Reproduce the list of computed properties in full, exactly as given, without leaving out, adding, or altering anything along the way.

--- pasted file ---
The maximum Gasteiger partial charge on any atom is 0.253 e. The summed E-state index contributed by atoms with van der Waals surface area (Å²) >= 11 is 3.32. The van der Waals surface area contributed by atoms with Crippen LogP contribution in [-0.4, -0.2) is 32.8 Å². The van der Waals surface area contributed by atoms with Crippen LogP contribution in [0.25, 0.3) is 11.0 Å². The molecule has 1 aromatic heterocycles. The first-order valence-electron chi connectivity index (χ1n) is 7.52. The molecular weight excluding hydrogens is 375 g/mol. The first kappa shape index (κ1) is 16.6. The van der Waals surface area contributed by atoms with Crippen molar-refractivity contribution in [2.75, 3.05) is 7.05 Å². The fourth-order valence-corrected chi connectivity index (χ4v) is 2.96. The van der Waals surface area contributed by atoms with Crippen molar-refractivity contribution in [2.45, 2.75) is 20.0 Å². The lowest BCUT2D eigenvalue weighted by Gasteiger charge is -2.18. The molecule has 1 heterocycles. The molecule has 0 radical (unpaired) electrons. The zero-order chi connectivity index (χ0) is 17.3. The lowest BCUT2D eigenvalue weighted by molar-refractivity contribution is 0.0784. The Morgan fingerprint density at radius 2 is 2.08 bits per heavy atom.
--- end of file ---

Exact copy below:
The maximum Gasteiger partial charge on any atom is 0.253 e. The summed E-state index contributed by atoms with van der Waals surface area (Å²) >= 11 is 3.32. The van der Waals surface area contributed by atoms with Crippen LogP contribution in [-0.4, -0.2) is 32.8 Å². The van der Waals surface area contributed by atoms with Crippen LogP contribution in [0.25, 0.3) is 11.0 Å². The molecule has 1 aromatic heterocycles. The first-order valence-electron chi connectivity index (χ1n) is 7.52. The molecular weight excluding hydrogens is 375 g/mol. The first kappa shape index (κ1) is 16.6. The van der Waals surface area contributed by atoms with Crippen molar-refractivity contribution in [2.75, 3.05) is 7.05 Å². The fourth-order valence-corrected chi connectivity index (χ4v) is 2.96. The van der Waals surface area contributed by atoms with Crippen molar-refractivity contribution in [2.45, 2.75) is 20.0 Å². The lowest BCUT2D eigenvalue weighted by Gasteiger charge is -2.18. The molecule has 1 heterocycles. The molecule has 0 radical (unpaired) electrons. The zero-order chi connectivity index (χ0) is 17.3. The lowest BCUT2D eigenvalue weighted by molar-refractivity contribution is 0.0784. The Morgan fingerprint density at radius 2 is 2.08 bits per heavy atom.